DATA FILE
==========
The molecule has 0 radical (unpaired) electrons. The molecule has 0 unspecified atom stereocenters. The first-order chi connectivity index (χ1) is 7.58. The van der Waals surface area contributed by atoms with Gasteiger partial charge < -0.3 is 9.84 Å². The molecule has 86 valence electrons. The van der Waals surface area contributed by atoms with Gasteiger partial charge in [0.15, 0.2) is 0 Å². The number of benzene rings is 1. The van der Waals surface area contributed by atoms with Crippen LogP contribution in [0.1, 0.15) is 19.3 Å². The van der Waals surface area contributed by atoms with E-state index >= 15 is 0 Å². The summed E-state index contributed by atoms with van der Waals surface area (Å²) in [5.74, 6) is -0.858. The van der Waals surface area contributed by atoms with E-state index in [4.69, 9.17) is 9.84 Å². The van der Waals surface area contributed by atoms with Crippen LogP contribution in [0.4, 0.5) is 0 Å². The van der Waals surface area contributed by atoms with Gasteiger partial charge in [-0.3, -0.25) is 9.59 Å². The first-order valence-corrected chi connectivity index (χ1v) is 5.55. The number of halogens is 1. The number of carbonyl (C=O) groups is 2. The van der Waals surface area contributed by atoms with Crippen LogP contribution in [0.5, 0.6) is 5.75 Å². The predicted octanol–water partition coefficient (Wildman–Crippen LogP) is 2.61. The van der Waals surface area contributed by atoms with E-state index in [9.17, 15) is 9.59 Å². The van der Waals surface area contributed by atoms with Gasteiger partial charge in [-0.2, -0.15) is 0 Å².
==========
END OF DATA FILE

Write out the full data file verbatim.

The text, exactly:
The molecule has 0 radical (unpaired) electrons. The molecule has 0 unspecified atom stereocenters. The first-order chi connectivity index (χ1) is 7.58. The van der Waals surface area contributed by atoms with Gasteiger partial charge < -0.3 is 9.84 Å². The molecule has 86 valence electrons. The van der Waals surface area contributed by atoms with Gasteiger partial charge in [0.15, 0.2) is 0 Å². The number of benzene rings is 1. The van der Waals surface area contributed by atoms with Crippen LogP contribution in [0.1, 0.15) is 19.3 Å². The van der Waals surface area contributed by atoms with E-state index >= 15 is 0 Å². The summed E-state index contributed by atoms with van der Waals surface area (Å²) in [5.74, 6) is -0.858. The van der Waals surface area contributed by atoms with E-state index in [4.69, 9.17) is 9.84 Å². The van der Waals surface area contributed by atoms with Crippen LogP contribution in [0.4, 0.5) is 0 Å². The van der Waals surface area contributed by atoms with Gasteiger partial charge in [-0.3, -0.25) is 9.59 Å². The first-order valence-corrected chi connectivity index (χ1v) is 5.55. The number of halogens is 1. The number of carbonyl (C=O) groups is 2. The van der Waals surface area contributed by atoms with Crippen LogP contribution in [0.5, 0.6) is 5.75 Å². The predicted octanol–water partition coefficient (Wildman–Crippen LogP) is 2.61. The van der Waals surface area contributed by atoms with E-state index in [9.17, 15) is 9.59 Å². The van der Waals surface area contributed by atoms with Gasteiger partial charge in [-0.2, -0.15) is 0 Å².